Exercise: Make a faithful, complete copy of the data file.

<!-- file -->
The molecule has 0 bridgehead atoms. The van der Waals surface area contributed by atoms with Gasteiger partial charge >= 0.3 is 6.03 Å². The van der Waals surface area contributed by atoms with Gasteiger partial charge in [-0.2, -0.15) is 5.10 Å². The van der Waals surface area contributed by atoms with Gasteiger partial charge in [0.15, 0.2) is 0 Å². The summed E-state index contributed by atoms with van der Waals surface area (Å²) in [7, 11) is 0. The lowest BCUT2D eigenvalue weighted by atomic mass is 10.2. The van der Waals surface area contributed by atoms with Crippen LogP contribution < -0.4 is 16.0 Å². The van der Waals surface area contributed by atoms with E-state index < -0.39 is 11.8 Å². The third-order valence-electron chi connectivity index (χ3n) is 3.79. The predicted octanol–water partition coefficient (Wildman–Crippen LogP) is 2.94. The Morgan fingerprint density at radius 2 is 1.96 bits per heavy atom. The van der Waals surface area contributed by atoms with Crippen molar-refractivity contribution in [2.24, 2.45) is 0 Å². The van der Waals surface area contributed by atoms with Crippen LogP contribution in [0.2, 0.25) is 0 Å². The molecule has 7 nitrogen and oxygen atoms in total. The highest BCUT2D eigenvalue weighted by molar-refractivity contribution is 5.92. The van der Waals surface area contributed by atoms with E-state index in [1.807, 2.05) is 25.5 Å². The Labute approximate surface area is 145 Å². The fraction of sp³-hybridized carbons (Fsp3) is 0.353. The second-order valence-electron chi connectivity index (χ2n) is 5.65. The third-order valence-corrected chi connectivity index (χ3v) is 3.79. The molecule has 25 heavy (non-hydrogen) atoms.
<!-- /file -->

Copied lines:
The molecule has 0 bridgehead atoms. The van der Waals surface area contributed by atoms with Gasteiger partial charge >= 0.3 is 6.03 Å². The van der Waals surface area contributed by atoms with Gasteiger partial charge in [-0.2, -0.15) is 5.10 Å². The van der Waals surface area contributed by atoms with Gasteiger partial charge in [0.15, 0.2) is 0 Å². The summed E-state index contributed by atoms with van der Waals surface area (Å²) in [7, 11) is 0. The lowest BCUT2D eigenvalue weighted by atomic mass is 10.2. The van der Waals surface area contributed by atoms with Crippen LogP contribution < -0.4 is 16.0 Å². The van der Waals surface area contributed by atoms with E-state index < -0.39 is 11.8 Å². The third-order valence-electron chi connectivity index (χ3n) is 3.79. The predicted octanol–water partition coefficient (Wildman–Crippen LogP) is 2.94. The Morgan fingerprint density at radius 2 is 1.96 bits per heavy atom. The van der Waals surface area contributed by atoms with Crippen molar-refractivity contribution in [2.24, 2.45) is 0 Å². The van der Waals surface area contributed by atoms with Crippen LogP contribution in [0.2, 0.25) is 0 Å². The molecule has 7 nitrogen and oxygen atoms in total. The highest BCUT2D eigenvalue weighted by molar-refractivity contribution is 5.92. The van der Waals surface area contributed by atoms with E-state index in [1.807, 2.05) is 25.5 Å². The Labute approximate surface area is 145 Å². The fraction of sp³-hybridized carbons (Fsp3) is 0.353. The second-order valence-electron chi connectivity index (χ2n) is 5.65. The third-order valence-corrected chi connectivity index (χ3v) is 3.79. The molecule has 25 heavy (non-hydrogen) atoms.